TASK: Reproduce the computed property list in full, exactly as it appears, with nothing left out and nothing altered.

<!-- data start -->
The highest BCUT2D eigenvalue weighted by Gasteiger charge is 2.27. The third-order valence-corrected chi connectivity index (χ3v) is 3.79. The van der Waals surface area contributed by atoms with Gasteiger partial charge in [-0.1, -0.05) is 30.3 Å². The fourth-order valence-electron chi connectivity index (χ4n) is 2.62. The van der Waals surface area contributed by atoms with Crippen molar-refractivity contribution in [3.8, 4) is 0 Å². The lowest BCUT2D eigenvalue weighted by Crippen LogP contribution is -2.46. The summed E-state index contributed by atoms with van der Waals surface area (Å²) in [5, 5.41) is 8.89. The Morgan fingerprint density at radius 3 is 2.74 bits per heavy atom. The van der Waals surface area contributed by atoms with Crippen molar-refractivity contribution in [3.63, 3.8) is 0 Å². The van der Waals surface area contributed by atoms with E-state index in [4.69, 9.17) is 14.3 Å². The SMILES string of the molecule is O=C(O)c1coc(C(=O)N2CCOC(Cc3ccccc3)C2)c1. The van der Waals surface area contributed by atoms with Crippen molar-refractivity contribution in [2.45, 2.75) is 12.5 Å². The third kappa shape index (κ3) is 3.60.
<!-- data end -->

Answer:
The highest BCUT2D eigenvalue weighted by Gasteiger charge is 2.27. The third-order valence-corrected chi connectivity index (χ3v) is 3.79. The van der Waals surface area contributed by atoms with Gasteiger partial charge in [-0.1, -0.05) is 30.3 Å². The fourth-order valence-electron chi connectivity index (χ4n) is 2.62. The van der Waals surface area contributed by atoms with Crippen molar-refractivity contribution in [3.8, 4) is 0 Å². The lowest BCUT2D eigenvalue weighted by Crippen LogP contribution is -2.46. The summed E-state index contributed by atoms with van der Waals surface area (Å²) in [5, 5.41) is 8.89. The Morgan fingerprint density at radius 3 is 2.74 bits per heavy atom. The van der Waals surface area contributed by atoms with Crippen molar-refractivity contribution in [3.63, 3.8) is 0 Å². The van der Waals surface area contributed by atoms with E-state index in [4.69, 9.17) is 14.3 Å². The SMILES string of the molecule is O=C(O)c1coc(C(=O)N2CCOC(Cc3ccccc3)C2)c1. The van der Waals surface area contributed by atoms with Crippen molar-refractivity contribution in [2.45, 2.75) is 12.5 Å². The third kappa shape index (κ3) is 3.60.